The Game of War: The American military is blurring the lines between virtual reality and warfare, with chilling consequences


Two videos, from two very different perspectives, caught my attention this week. In the first, 13-year-old Mohammed Tuaiman documents his life in Ma’rib Province, Yemen, in the months after the death of his father and brother, who were killed by a U.S drone strike while herding camels. The strike left Mohammed struggling with the responsibility of caring for his 27 siblings, and his video gives a snapshot into life in an area that has become a hotbed for Islamist organisations, instability and violence.

The CIA, Pentagon and Yemeni government have refused to comment on the attack, and Mohammad states that the only support his family has received is from the local al-Qaeda group, who provide money and hand out leaflets; an al-Qaeda flag hangs conspicuously from the rear-view mirror in his car. The video ends on a chilling note: “On January 26, 2015, Muhammad himself was killed in another drone strike”, while traveling to a neighboring village with his brother-in-law and another man. Once again the CIA has refused to confirm whether any of these men had been identified as al-Qaeda militants. Mohammad’s video paints a chilling picture of the human impact of the ‘war on terror’.


Above: an American ‘Reaper’ drone

The second video flips the direction of the lens completely; focusing instead on the young soldiers tasked with piloting the U.S drones, and, consequently, with taking the shots that killed Mohammad and his family members. The video is an abridged version of a feature length documentary film entitled ‘Drone’, due for release at the end of this month. Far removed from the arid deserts of central Yemen, the video features interviews with two former drone pilots about their experiences, as well as a number of experts criticizing the usage of drones. One of the documentary’s greatest insights is its examination of the recruitment process for drone pilots, revealing another facet of the unsettling relationship between war and entertainment touched on in last weeks post. As Lt. Col. Bryan Callahan of the 42nd Attack Squadron, United States Air Force, reveals, the military authorities are “trying to get our arms round what really does make the best candidate for unmanned aircrafts, and how can we identify these people early”. As the camera pans around the thousands of flickering screens at Dreamhack, the giant European gaming convention, we are informed that one method that has proven successful thus far is the development of virtual reality and video games aimed at identifying prospective pilots, allegedly as young as 12.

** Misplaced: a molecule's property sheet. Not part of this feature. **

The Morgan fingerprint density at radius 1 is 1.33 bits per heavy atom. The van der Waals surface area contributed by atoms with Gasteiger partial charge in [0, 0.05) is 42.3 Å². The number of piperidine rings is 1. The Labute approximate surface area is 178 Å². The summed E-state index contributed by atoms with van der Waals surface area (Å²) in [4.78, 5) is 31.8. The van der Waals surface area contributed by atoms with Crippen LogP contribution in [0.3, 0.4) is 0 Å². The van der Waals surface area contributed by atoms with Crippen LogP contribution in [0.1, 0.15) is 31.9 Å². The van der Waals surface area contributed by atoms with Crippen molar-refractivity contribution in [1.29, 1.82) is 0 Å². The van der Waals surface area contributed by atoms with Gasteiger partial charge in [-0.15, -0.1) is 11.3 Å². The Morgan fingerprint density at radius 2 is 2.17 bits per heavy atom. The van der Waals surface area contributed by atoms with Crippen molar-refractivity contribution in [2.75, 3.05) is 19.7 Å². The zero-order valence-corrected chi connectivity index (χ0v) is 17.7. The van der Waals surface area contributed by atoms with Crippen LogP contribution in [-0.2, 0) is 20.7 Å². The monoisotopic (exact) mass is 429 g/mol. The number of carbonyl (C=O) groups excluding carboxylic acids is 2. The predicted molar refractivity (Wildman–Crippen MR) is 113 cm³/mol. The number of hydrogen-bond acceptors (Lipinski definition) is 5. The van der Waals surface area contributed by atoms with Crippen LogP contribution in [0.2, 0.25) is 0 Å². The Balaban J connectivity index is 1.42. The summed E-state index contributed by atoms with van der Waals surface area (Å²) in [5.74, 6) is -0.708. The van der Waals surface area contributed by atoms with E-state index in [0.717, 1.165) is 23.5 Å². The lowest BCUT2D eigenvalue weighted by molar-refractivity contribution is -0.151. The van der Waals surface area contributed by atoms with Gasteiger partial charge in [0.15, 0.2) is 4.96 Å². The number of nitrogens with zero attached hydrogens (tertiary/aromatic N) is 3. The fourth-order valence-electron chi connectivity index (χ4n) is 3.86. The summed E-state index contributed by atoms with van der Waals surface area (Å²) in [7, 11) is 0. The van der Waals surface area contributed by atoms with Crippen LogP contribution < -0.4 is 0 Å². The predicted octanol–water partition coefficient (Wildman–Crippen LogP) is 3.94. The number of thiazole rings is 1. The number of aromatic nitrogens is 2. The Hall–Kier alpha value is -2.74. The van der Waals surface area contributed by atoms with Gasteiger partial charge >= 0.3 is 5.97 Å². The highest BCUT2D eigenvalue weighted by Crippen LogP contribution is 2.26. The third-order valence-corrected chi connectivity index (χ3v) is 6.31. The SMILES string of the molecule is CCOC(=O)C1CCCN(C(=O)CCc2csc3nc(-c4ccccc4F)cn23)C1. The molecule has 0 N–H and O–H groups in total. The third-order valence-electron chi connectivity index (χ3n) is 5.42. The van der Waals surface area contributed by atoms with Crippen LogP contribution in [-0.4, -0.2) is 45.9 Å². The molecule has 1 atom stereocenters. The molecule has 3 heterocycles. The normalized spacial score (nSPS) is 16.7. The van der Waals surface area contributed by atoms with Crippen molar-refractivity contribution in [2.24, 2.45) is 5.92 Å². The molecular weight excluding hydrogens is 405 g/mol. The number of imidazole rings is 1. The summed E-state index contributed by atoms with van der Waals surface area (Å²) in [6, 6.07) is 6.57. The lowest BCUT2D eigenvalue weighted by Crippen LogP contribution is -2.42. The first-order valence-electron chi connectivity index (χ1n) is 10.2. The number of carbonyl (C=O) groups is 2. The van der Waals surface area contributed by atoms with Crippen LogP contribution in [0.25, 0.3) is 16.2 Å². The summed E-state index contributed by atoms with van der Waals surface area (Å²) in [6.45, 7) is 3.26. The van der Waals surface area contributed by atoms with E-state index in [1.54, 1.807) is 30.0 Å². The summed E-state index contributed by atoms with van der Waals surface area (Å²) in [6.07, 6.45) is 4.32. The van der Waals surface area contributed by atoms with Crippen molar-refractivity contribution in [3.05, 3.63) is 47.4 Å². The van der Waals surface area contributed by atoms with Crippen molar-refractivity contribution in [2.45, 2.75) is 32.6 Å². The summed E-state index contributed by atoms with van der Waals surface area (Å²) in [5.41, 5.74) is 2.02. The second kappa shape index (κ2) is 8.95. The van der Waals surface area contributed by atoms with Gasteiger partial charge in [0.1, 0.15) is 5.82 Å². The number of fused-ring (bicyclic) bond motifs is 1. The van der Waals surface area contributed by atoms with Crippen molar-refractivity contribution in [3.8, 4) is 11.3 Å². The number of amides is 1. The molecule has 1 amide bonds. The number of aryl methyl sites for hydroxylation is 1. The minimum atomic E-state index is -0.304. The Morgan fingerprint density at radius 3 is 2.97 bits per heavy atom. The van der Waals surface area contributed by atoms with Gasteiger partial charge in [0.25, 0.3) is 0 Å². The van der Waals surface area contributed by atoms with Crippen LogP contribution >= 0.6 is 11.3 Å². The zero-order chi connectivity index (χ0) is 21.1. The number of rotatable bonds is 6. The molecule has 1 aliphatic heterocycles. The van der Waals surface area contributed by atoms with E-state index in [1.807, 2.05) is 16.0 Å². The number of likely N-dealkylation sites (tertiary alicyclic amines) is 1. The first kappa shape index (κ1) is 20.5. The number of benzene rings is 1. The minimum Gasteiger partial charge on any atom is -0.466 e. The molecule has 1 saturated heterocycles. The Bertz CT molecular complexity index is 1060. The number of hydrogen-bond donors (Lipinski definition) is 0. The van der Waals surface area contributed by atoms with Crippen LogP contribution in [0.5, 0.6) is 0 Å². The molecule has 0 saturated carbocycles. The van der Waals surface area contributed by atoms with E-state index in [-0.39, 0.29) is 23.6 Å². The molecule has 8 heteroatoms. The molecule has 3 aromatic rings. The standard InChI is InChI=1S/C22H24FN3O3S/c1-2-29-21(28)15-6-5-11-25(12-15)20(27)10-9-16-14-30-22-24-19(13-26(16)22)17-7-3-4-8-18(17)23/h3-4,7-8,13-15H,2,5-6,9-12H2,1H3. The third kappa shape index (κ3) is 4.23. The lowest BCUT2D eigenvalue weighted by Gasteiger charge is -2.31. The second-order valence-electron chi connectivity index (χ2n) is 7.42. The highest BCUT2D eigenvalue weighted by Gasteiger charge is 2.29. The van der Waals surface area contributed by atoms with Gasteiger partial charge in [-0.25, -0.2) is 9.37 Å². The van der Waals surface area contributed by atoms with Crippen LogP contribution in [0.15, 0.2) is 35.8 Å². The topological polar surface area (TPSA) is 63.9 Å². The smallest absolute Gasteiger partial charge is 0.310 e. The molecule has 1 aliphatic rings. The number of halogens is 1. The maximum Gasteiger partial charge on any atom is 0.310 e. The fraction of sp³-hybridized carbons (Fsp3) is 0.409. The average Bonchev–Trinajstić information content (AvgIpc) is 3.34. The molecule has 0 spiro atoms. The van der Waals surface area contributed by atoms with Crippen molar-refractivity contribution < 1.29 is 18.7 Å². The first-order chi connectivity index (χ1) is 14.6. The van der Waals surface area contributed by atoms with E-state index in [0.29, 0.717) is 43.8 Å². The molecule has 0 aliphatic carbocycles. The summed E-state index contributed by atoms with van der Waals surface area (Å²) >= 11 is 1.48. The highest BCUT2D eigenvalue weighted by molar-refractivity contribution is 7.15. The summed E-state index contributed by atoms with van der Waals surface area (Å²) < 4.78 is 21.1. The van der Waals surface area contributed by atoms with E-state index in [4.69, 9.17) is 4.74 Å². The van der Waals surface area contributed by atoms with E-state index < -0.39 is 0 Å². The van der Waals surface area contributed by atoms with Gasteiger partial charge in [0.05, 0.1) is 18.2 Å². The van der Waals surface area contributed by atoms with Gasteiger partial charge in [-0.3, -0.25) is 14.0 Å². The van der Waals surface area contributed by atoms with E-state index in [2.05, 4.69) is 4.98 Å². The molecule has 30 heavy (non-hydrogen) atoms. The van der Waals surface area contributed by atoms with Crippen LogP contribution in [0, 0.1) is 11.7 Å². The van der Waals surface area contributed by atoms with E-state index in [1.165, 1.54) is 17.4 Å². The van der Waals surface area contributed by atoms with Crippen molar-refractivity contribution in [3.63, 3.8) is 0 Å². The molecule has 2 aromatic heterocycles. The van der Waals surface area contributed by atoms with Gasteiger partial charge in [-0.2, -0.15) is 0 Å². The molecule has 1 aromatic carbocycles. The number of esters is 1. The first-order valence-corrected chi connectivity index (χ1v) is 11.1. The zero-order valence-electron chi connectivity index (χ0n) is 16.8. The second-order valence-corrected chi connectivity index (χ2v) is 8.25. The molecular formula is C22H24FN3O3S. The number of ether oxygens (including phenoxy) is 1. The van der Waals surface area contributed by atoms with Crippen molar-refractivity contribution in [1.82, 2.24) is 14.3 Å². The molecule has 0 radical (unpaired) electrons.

This unsettling revelation sheds light on a number of worrying trends in the ongoing ‘war on terror’ and the future of modern warfare more generally. The relationship between video games and violence has been a subject of debate for decades, flaring up periodically in the American media in response to events like school shootings and gang violence. As somebody who has played, enjoyed and consequently defended video games from an early age, the practice of using gaming as a military recruitment tool seems all the more unsavory. The argument about whether video games encourage violent behavior has always seemed nonsensical to me; children have been exposed to violence for thousands of years and, at the end of the day, it is just a game. However, by blurring the lines between virtual reality and real warfare the American military is breaking down this boundary in a particularly disturbing way, deliberately playing on the psychological detachment created by pilot’s geographic and mental distance from their targets.

One of the most revealing interviews featured in ‘Drone’ is with Michael Hass, a former U.S drone pilot who was stationed at Creech Air Force Base in Nevada before he was 20-years-old. It becomes clear that the military played on his familiarity with video games; when asked about his recruitment, he replies “I thought it was the coolest thing in the world… I get to play a video game all day!” Now no longer employed by the military, he is candid about the impact that the extreme level of detachment had upon him; “it’s easy to have that lack of empathy for human life, and its easy just to think of them as something else … they’re not people, they’re just terrorists.” Divorced from the impact of their actions, the young drone pilots act entirely at the command of their superiors, who are themselves relying on the CIA’s notoriously shaky information (only 7 of the 779 inmates held at Guantanamo Bay were ever convicted of a crime). This combination of emotional detachment and questionable intelligence may go some way to explaining the disproportionate number of civilian casualties caused by U.S drone strikes.